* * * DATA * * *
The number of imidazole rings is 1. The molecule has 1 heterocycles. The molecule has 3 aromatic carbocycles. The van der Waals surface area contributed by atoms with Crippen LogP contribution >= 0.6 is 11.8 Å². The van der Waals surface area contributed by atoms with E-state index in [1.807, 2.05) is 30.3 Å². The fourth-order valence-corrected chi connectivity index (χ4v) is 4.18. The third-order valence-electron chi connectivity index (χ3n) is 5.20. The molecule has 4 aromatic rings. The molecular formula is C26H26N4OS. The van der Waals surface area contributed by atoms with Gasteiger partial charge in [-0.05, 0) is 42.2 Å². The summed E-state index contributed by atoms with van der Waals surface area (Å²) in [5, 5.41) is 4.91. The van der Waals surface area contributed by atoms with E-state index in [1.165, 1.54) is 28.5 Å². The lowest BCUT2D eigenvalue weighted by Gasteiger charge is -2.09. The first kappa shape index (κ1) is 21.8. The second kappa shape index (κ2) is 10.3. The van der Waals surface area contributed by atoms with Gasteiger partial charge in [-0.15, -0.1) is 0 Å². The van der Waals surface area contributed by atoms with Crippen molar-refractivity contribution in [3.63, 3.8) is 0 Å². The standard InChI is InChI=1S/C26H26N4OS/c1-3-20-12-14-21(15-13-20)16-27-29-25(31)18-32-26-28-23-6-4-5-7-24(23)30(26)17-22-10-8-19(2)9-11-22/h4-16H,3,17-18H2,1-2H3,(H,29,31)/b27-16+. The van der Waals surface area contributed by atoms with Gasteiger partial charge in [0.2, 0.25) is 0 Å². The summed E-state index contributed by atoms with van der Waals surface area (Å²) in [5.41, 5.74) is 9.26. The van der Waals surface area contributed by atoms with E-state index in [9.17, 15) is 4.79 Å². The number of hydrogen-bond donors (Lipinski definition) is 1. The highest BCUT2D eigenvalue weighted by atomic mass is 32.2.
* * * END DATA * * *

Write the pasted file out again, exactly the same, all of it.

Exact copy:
The number of imidazole rings is 1. The molecule has 1 heterocycles. The molecule has 3 aromatic carbocycles. The van der Waals surface area contributed by atoms with Crippen LogP contribution >= 0.6 is 11.8 Å². The van der Waals surface area contributed by atoms with E-state index in [1.807, 2.05) is 30.3 Å². The fourth-order valence-corrected chi connectivity index (χ4v) is 4.18. The third-order valence-electron chi connectivity index (χ3n) is 5.20. The molecule has 4 aromatic rings. The molecular formula is C26H26N4OS. The van der Waals surface area contributed by atoms with Gasteiger partial charge in [-0.05, 0) is 42.2 Å². The summed E-state index contributed by atoms with van der Waals surface area (Å²) in [5, 5.41) is 4.91. The van der Waals surface area contributed by atoms with E-state index in [1.165, 1.54) is 28.5 Å². The lowest BCUT2D eigenvalue weighted by Gasteiger charge is -2.09. The first kappa shape index (κ1) is 21.8. The second kappa shape index (κ2) is 10.3. The van der Waals surface area contributed by atoms with Gasteiger partial charge in [-0.15, -0.1) is 0 Å². The van der Waals surface area contributed by atoms with Crippen molar-refractivity contribution in [3.63, 3.8) is 0 Å². The standard InChI is InChI=1S/C26H26N4OS/c1-3-20-12-14-21(15-13-20)16-27-29-25(31)18-32-26-28-23-6-4-5-7-24(23)30(26)17-22-10-8-19(2)9-11-22/h4-16H,3,17-18H2,1-2H3,(H,29,31)/b27-16+. The van der Waals surface area contributed by atoms with Gasteiger partial charge in [0.2, 0.25) is 0 Å². The summed E-state index contributed by atoms with van der Waals surface area (Å²) in [5.41, 5.74) is 9.26. The van der Waals surface area contributed by atoms with E-state index in [9.17, 15) is 4.79 Å². The number of hydrogen-bond donors (Lipinski definition) is 1. The highest BCUT2D eigenvalue weighted by atomic mass is 32.2.